If you wanted to write a book on how not to respond to a serious public health crisis, the Trump administration has provided all the material you would need. Failing to put a testing regimen in place, eschewing tough containment measures, playing down the potential for a pandemic to take root, and the president’s outright lies about the risks of the coronavirus have brought the nation to a crisis point.
While it’s easy and appropriate to point fingers at the president’s astonishingly incompetent response, the issues that have compounded the coronavirus crisis are much larger than the failures of one man. They are an American failure.
Underfunded health infrastructure, the lack of an adequate safety net, and inattention to public health capacity and infrastructure has made this situation so much worse. Even the best presidential response would be hamstrung by a larger set of institutional shortcomings that make America more vulnerable to a pandemic than other developed nations.
First and foremost, millions of Americans lack health insurance. That means people are forced to balance potential illness against the costs of seeing a doctor. In most places in the world, that’s not a choice that has to be made.
Second, America is the only industrialized country that fails to provide paid family leave for its citizens.
An estimated 70 percent of low-wage workers don’t receive paid sick leave from their employers. That’s a serious problem on a good day. On a bad day — like a pandemic — it compounds what is already a major crisis. While many Americans can work remotely, those who have hourly jobs or work in service industries do not have such luxuries. Not being able to stay home from work, even when sick, has the potential to make a public health crisis, like the coronavirus, that much worse.
But it’s not just sick people who are affected. What about parents when schools are shut down? The fact that the United States does not subsidize child care and has an under-regulated and expensive system of caring for kids only makes this situation more difficult.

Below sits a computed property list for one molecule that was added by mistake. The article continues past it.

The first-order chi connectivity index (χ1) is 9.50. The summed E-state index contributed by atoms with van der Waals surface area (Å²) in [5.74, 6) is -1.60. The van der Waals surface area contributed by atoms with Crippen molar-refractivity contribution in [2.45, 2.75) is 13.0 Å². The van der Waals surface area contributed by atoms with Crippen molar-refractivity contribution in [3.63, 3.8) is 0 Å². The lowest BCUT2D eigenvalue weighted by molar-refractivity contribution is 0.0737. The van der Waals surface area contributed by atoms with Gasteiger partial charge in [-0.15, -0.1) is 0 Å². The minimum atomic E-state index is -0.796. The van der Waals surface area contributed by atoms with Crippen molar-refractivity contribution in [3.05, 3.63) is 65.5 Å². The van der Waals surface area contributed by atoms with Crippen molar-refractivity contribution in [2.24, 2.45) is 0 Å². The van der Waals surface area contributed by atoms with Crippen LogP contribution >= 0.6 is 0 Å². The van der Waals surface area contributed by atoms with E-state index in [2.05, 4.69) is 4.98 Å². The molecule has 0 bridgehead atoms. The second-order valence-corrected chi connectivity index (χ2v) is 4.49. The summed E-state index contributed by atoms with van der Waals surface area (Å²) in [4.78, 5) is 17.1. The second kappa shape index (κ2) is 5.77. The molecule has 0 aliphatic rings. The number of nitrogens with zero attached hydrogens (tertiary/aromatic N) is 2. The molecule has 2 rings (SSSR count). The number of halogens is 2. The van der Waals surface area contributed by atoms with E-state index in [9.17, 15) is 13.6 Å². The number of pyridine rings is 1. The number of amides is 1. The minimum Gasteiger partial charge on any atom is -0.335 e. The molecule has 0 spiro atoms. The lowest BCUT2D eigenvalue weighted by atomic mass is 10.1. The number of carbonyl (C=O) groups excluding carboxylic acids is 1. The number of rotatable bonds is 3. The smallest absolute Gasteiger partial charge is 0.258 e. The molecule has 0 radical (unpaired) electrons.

Next is the issue of health care infrastructure. In South Korea, there are 12.3 hospital beds per 1,000 people. In France, it’s 6.0. In China, it’s 4.3. In America, it’s 2.8.
That means when coronavirus patients head to the emergency room, it puts enormous strain on a health care system trying to care for both the coronavirus patients and those who are afflicted with other illnesses. We may be getting a glimpse of America’s future with what is happening in Italy, which has only 3.2 beds per 1,000. With not enough medical care to go around, doctors in the eighth-largest economy in the world may soon find themselves having to decide which patients receive care and which do not.
Finally, there’s the much larger issue of how we prioritize public health in general.
As Harold Pollack, an urban public health researcher at the University of Chicago, said to me, “Public health has taken a back seat for a long time,” and in health care debates “people are much more excited about universal coverage than flu vaccinations and making sure we’re prepared for a major public health crisis.” America is paying a price for that now.
Little attention, says Pollack, has been paid to preventive measures — be it public health messaging or the stockpiling of masks and ventilators before something like the coronavirus hits.
The US health care system is focused on providing the best possible care for individual patients, which, Pollack says, sometimes comes at the cost of the overall health of Americans. “We have billion-dollar hospitals that provide great individualized care,“ he says. “But compare that to local public health departments. We have spent generations underfunding these institutions and then wonder why, when crisis hits, they sometimes underperform.”
Make no mistake, the president’s failed leadership has made the coronavirus far more serious than it should have been. When other countries were putting in place testing procedures and containment protocols, Trump was telling people the number of US cases is “going very substantially down” to “close to zero” and saying the situation is “under control.”
His actions have heightened the economic disruption and almost certainly cost lives.
But replacing Trump with a functional president — while obviously important — is only half the battle. There needs to be a larger recognition that we are paying too little attention to major public health threats. Universal child care and health coverage, paid family leave, and serious investments in public health infrastructure will not just help Americans respond to the next deadly virus, they will improve the lives of each and every American on a daily basis. Coronavirus might have come to America from overseas, but the real threat to our well-being is here at home.
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Michael A. Cohen’s column appears regularly in the Globe. Follow him on Twitter @speechboy71.